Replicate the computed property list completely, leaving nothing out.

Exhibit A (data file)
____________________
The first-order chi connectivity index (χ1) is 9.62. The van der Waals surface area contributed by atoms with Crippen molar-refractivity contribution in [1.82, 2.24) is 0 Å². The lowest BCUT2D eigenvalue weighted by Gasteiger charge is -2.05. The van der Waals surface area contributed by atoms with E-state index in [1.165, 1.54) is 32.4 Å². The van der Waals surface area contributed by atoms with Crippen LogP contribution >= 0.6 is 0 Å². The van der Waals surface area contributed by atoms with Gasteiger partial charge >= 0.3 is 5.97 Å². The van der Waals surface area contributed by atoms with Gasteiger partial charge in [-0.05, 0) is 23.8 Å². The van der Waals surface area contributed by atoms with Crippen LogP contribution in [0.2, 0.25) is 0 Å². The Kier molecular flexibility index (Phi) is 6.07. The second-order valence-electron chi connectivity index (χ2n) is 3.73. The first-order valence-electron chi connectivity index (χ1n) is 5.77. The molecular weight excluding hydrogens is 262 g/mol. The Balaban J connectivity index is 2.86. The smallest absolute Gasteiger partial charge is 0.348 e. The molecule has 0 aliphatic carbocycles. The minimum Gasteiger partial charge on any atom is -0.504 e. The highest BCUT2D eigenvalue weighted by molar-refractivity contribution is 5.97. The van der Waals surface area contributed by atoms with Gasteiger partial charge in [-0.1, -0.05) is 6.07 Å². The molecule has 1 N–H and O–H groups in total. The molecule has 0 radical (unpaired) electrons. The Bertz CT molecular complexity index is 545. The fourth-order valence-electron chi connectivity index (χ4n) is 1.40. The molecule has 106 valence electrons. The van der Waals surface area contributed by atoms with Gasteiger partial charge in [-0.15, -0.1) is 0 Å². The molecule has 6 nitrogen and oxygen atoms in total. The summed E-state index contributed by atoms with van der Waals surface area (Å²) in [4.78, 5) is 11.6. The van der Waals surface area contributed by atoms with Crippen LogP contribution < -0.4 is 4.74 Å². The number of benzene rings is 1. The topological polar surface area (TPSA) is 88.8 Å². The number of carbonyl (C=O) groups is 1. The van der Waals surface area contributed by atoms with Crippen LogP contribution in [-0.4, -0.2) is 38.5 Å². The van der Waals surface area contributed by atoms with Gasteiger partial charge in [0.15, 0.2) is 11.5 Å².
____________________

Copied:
The first-order chi connectivity index (χ1) is 9.62. The van der Waals surface area contributed by atoms with Crippen molar-refractivity contribution in [1.82, 2.24) is 0 Å². The lowest BCUT2D eigenvalue weighted by Gasteiger charge is -2.05. The van der Waals surface area contributed by atoms with E-state index in [1.165, 1.54) is 32.4 Å². The van der Waals surface area contributed by atoms with Crippen LogP contribution >= 0.6 is 0 Å². The van der Waals surface area contributed by atoms with Gasteiger partial charge >= 0.3 is 5.97 Å². The van der Waals surface area contributed by atoms with Gasteiger partial charge in [-0.05, 0) is 23.8 Å². The van der Waals surface area contributed by atoms with Crippen LogP contribution in [0.2, 0.25) is 0 Å². The Kier molecular flexibility index (Phi) is 6.07. The second-order valence-electron chi connectivity index (χ2n) is 3.73. The first-order valence-electron chi connectivity index (χ1n) is 5.77. The molecular weight excluding hydrogens is 262 g/mol. The Balaban J connectivity index is 2.86. The smallest absolute Gasteiger partial charge is 0.348 e. The molecule has 0 aliphatic carbocycles. The minimum Gasteiger partial charge on any atom is -0.504 e. The highest BCUT2D eigenvalue weighted by molar-refractivity contribution is 5.97. The van der Waals surface area contributed by atoms with Gasteiger partial charge in [-0.1, -0.05) is 6.07 Å². The molecule has 1 N–H and O–H groups in total. The molecule has 0 radical (unpaired) electrons. The Bertz CT molecular complexity index is 545. The fourth-order valence-electron chi connectivity index (χ4n) is 1.40. The molecule has 106 valence electrons. The van der Waals surface area contributed by atoms with Gasteiger partial charge in [-0.15, -0.1) is 0 Å². The molecule has 6 nitrogen and oxygen atoms in total. The summed E-state index contributed by atoms with van der Waals surface area (Å²) in [4.78, 5) is 11.6. The van der Waals surface area contributed by atoms with Crippen LogP contribution < -0.4 is 4.74 Å². The number of benzene rings is 1. The topological polar surface area (TPSA) is 88.8 Å². The number of carbonyl (C=O) groups is 1. The van der Waals surface area contributed by atoms with Crippen LogP contribution in [-0.4, -0.2) is 38.5 Å². The van der Waals surface area contributed by atoms with Gasteiger partial charge in [0.15, 0.2) is 11.5 Å².